It was the Spanish that established a fort on August 20, 1775 and the town came to be called "Tucson,” and thus would be officially a Spanish colony. Since its founding Tucson has operated under four governments: Spain, Mexico, the United States, and the Confederacy. Tucson became a part of Mexico after Mexico gained independence from Spain in 1821. Following the Gadsden Purchase in 1853, Tucson became a part of the United States of America, although the American military did not formally take over control of the community until March 1856. From August 1861, until mid-1862, Tucson was the capital of the Confederate Arizona Territory. Until 1863, Tucson and all of Arizona was part New Mexico Territory. From 1867 to 1879, Tucson was the capital of the Arizona Territory.
Tucson Arizona History is both long, and extremely fascinating. Tucson has had people living in it continuously for longer than anywhere else on earth. The rich history of Tucson is evident in Downtown’s residential neighborhoods, which include nine National Register Historic Districts that showcase a variety of architectural styles. Each style is a layer that tells a story of successive cultures in Tucson. The commercial core has its historic landmarks as well, including the St. Augustine Cathedral, the old Pima County Courthouse, the Fox and Rialto Theatres, two restored railroad depots, and many others. Add to the ancient history of the area the fact that Tucson is built in the Sonora Desert, and you end up with some really great history. Some plants and animals in the area are really quite rare. The capture of John Dillinger is part of Tucson history, as was the capture of Geronimo. The history of Tucson is also spiced up by the multi-cultural influences that have been at work in the desert community for thousands of years. From the exquisite basket-weaving of the regional Native American tribes, to the Spanish influences in architecture and cuisine – Over the past three centuries, Tucson has grown from a Native American farming community, to Spanish outpost, to dusty frontier town, to a bustling territorial days' railroad hub, to today's Southwestern metropolis of over a million people. Tucson history has helped to craft a truly modern,diverse, and interesting city. Tucson was a rough pioneer town that was forever changed in 1880 with the arrival of the railroad, which linked the Old Pueblo with civilization and provided an efficient means of moving materials and culture to the Sonoran Desert. Tourism is another major industry in Tucson, which has many resorts, hotels, and attractions. A significant economic force is the Sonorans, who travel from Mexico to Tucson to purchase goods that are not readily available in their own country. In addition to vacationers, a significant number of winter residents, or "snowbirds", are attracted by Tucson's mild winters and contribute much to the local economy.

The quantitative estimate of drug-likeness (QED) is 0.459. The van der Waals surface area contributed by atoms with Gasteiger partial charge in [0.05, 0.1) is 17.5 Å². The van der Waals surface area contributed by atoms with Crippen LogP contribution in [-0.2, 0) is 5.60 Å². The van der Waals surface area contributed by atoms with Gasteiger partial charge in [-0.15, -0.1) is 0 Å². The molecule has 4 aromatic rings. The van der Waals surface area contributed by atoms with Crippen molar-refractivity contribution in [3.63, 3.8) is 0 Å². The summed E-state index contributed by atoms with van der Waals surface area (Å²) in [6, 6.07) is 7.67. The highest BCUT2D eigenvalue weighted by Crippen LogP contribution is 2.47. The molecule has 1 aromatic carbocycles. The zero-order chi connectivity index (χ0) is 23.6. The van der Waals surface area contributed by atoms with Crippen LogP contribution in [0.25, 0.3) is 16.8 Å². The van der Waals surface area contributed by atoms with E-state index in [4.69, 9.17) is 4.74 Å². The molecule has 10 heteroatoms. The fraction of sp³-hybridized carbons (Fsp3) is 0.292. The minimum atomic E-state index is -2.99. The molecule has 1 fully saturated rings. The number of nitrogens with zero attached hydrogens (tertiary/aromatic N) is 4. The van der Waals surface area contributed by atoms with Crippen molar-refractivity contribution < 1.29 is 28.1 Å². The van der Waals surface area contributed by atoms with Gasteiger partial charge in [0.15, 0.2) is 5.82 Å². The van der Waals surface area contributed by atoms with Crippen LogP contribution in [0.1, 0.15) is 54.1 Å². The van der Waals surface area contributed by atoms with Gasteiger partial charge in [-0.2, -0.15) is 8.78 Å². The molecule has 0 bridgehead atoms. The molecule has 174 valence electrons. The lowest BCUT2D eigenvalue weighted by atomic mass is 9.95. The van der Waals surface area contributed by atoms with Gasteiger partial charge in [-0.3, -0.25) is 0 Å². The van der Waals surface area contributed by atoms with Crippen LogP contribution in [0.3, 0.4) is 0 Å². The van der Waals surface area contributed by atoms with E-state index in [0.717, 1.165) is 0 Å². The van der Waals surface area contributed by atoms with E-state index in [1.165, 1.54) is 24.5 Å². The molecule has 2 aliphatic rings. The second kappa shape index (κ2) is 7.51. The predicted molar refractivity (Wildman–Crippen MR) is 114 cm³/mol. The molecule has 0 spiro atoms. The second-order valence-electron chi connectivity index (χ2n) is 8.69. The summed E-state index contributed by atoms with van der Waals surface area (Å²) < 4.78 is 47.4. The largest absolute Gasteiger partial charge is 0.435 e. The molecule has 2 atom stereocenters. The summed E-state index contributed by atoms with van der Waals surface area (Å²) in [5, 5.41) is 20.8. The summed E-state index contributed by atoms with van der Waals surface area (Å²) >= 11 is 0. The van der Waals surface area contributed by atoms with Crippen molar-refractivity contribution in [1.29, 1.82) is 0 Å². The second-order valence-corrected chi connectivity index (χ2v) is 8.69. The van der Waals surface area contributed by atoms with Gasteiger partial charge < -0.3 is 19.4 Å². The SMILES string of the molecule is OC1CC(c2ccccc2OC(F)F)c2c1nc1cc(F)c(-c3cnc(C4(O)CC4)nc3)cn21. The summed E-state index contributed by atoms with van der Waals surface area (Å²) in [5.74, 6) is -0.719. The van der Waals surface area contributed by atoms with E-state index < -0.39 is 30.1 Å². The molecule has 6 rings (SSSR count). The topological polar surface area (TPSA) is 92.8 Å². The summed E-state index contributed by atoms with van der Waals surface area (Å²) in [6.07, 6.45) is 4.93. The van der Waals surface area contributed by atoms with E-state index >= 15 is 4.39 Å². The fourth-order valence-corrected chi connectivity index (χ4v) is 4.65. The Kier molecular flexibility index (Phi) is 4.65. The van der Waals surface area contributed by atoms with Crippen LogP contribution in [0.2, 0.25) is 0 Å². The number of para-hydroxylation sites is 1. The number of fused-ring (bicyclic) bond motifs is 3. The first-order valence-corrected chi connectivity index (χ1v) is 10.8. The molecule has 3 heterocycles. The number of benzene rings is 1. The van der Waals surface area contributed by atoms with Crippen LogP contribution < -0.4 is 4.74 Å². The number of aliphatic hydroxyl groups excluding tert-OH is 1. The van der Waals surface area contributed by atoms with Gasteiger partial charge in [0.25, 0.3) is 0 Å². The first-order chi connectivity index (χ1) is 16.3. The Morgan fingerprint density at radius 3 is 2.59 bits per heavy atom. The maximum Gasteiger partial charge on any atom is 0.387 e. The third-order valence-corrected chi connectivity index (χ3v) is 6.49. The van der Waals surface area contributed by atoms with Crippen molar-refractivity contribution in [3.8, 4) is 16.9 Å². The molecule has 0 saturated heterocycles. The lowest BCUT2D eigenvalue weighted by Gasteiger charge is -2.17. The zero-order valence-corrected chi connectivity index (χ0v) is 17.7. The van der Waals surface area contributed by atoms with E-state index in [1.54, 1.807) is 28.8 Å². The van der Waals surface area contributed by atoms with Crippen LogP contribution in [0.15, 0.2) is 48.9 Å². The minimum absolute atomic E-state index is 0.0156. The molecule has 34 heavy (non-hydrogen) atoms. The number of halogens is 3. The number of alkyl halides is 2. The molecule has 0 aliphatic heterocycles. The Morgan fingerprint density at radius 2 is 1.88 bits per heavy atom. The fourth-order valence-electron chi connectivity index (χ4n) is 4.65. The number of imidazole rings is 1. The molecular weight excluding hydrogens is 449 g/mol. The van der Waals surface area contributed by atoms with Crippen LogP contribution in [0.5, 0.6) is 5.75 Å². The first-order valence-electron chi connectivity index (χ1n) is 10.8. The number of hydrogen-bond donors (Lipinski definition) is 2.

Arizona becomes an official territory in 1863. Between 1867 and 1877, Tucson holds the title of territorial capitol. In 1880, the Southern Pacific Railroad reaches Tucson and the population reaches 8,000. By 1900, 7,531 people lived in the city. Arizona becomes the 48th state in the Union in 1912 a nd many veterans who had been gassed in World War I and were in need of respiratory therapy began coming to Tucson at this time, due to the clean dry air. The population increased gradually to 36,818 by 1940. At about this time, the US Veterans Administration had begun construction on the present Veterans Hospital. By 1950 Tucson's population has reached 120,000 and by 1960 it nearly doubled to 220,000. The City and Pima County officially recognizes the city's history by adopting historic district ordinances in 1972. Tucson becomes the 33rd largest U.S. city in 1990 as its population tops 400,000, and in 2006 the population of Pima County, in which Tucson is located, passed one million.
Places of Historical Interest in Tucson:
Visit the Arizona Historical Society Historical Information: Arizona Historical Society, Tucson Museum, 949 East Second Street, Tucson, AZ, 85719; telephone (520)628-577
The Arizona State Museum.
Stroll through a restored 19th century neighborhood and see Sonoran architecture and the site of the original Spanish presidio.